It’s not easy to find Japanese food in Budapest that’s comparable to that served in Japan. Everyday Japanese dishes like donburi, tonkatsu, curry, and tempura are largely unknown to Hungarians, hence only a few places serve them. Sushi and sashimi are more popular, but it’s a challenge to prepare fresh seafood in a landlocked country like Hungary (it also doesn’t help that fish consumption here is the lowest within the EU). Nonetheless, the handful of restaurants and tea rooms listed below offer the best and most authentic Japanese dining and drinking experiences in Budapest. See the overview section for more details about the Japanese community and food landscape in Budapest.
For most people in Hungary, sushi is synonymous with Japanese food. Komachi, a no-frills Japanese restaurant in the outer part of the Jewish Quarter, is committed to proving otherwise. For a Central Europe based restaurant, it serves a refreshingly broad range of everyday Japanese staples. Everything from miso-, shio-, and soy-based ramen to curry, tonkatsu, karaage, and donburi.
One of Budapest’s best sushi restaurants is buried in the basement of an unremarkable strip mall. It doesn’t have a functional facebook page, let alone an instagram handle, and its website looks as if it hasn’t been updated in a decade. Perhaps the obscurity of Okuyama no Sushi is itself a marketing tool, and if that’s the case, it works well: after all, who doesn’t like the sense of satisfaction that follows an unexpected discovery? To avoid any disappointments, know before you go that the interior is utilitarian at best, and verges on grungy..
Thanks to a well-connected Hungarian businessman, Budapest is home to a Nobu, the world’s fanciest chain restaurant. Even more impressively, it's the one and only Nobu in Central Europe (the closest one is in Milan). The upscale restaurant is located inside the five-star Kempinski hotel in Budapest's downtown. Visitors familiar with Nobu restaurants elsewhere in the world should rest assured that, in Budapest too, they will find all of Mr.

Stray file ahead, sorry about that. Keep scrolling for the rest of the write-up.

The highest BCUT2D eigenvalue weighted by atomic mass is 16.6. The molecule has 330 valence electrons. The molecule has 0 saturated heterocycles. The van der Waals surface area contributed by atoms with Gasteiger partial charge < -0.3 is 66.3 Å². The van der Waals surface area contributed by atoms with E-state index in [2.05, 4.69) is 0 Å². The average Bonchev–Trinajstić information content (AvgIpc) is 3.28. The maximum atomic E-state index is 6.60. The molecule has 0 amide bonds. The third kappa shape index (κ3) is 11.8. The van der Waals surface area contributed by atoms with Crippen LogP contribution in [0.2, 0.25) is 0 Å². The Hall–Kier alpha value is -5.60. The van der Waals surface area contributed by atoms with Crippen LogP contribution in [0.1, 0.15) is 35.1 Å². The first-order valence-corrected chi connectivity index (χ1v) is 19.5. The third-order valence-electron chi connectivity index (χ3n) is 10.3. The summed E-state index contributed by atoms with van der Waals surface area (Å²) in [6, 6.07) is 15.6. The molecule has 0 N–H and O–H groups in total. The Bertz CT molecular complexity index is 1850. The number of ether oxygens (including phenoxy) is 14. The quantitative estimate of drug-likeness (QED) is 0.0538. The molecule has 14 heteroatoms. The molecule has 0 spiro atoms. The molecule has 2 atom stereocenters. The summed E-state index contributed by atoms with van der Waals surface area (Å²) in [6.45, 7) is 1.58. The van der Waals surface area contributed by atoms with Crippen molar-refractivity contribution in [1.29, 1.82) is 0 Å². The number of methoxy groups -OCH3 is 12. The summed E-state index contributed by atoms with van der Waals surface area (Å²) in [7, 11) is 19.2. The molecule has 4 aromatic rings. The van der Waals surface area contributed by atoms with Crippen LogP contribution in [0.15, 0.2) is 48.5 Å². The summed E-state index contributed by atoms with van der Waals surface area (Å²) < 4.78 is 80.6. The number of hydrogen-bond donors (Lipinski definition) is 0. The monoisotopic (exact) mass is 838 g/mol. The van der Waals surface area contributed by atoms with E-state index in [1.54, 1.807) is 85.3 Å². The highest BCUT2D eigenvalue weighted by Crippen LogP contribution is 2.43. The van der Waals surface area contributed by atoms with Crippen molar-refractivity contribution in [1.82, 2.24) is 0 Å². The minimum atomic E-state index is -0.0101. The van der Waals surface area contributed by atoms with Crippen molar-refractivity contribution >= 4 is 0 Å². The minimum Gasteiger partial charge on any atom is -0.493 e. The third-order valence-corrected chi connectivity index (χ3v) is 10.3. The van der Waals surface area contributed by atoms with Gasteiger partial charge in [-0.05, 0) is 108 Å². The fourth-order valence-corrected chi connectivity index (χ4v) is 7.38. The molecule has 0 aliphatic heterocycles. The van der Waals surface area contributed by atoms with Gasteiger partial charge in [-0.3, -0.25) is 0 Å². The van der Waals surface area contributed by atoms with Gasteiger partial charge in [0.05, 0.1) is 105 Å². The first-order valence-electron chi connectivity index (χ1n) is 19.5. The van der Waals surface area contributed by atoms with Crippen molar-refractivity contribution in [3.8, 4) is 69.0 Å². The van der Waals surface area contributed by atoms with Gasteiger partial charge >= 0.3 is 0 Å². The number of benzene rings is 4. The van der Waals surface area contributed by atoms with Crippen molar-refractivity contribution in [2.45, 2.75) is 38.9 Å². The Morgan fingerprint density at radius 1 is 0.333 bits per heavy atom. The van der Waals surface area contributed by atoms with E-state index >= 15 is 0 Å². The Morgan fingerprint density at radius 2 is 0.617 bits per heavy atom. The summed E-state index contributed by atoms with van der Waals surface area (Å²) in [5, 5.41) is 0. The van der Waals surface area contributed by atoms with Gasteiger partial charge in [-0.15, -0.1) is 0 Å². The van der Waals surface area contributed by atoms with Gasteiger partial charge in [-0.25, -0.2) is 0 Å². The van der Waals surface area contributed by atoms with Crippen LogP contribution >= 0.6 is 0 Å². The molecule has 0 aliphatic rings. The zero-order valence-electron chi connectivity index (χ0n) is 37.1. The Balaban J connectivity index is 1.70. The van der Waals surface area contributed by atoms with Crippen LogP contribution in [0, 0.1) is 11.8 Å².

Budapest has a small supply of Japanese restaurants, and those that exist serve a limited range of Japanese fare (primarily sushi- or ramen-only spots). Biwako is a welcome exception. It’s advertized as a ramen house, but they make all sorts of everyday Japanese dishes like donburi, okonomiyaki, and takoyaki. The restaurant is located across the street from The Japan Foundation in a bare-bones, underground space.
The few Japanese restaurants that exist in Budapest focus on higher end Japanese fare like sushi, even though local Hungarian tastes and wallets would be more compatible with the simpler Japanese dishes. Perhaps this is what Mr. Tomoki and his wife, a young couple from Tokyo, thought when in January 2018 they opened DON DOKO DON, Budapest’s first donburi restaurant. .
Ennmann delivers a no-frills but authentic Japanese experience to Budapest diners. Opened in 2016, the place is actually run by a Chinese couple with the husband managing the kitchen and his wife taking care of the dining area. They have extensive sushi and sashimi selections that on some days are prepared better and fresher than on others (seafood deliveries are three to four times a week). Of the non-raw fish dishes the shrimp tempura is among the better ones: the seafood dressed in a thin layer of batter receives a quick deep-fry, which makes for a crispy crust and juicy flavors beneath it.
Raw seafood takes center stage at this oversized Buda restaurant. Three popular sushi variations dominate the menu along with sashimi cuts: maki (cut rolls), nigiri (mounds of rice topped with fish filet), and chirashi (fish over vinegared rice in a bowl). The fish selections are impressively broad, besides the usual tuna, salmon, and prawn options, raw eel, sea bass, octopus, squid, and salmon roe are also prevalent. The chirashi bowl (HUF6,900 or c.€23) is the best and least expensive way to sample a cross section of the most interesting cuts.
There’re many things to like about Ramenka, this shoe-sized ramen shop in the heart of Budapest’s party street (Kazinczy). The beautifully tender and flavorful pork belly is one of them. Each of the classic ramen soups come with about half a dozen pieces, which is as generous a meat serving as one will find in a ramen. .
When Fuji opened in 1991, it was Budapest’s first Japanese restaurant. Accordingly, people embraced it with that unbounded positivity that surrounded post-communist novelties at the time. Located in an elite Buda neighborhood, it quickly became the pan-Japanese restaurant that catered to Budapest’s wealthiest residents with all tastes of Japan: from sushi to noodles, fried, and skewered dishes. Almost two decades later Fuji is still around, which in restaurant years is an eternity.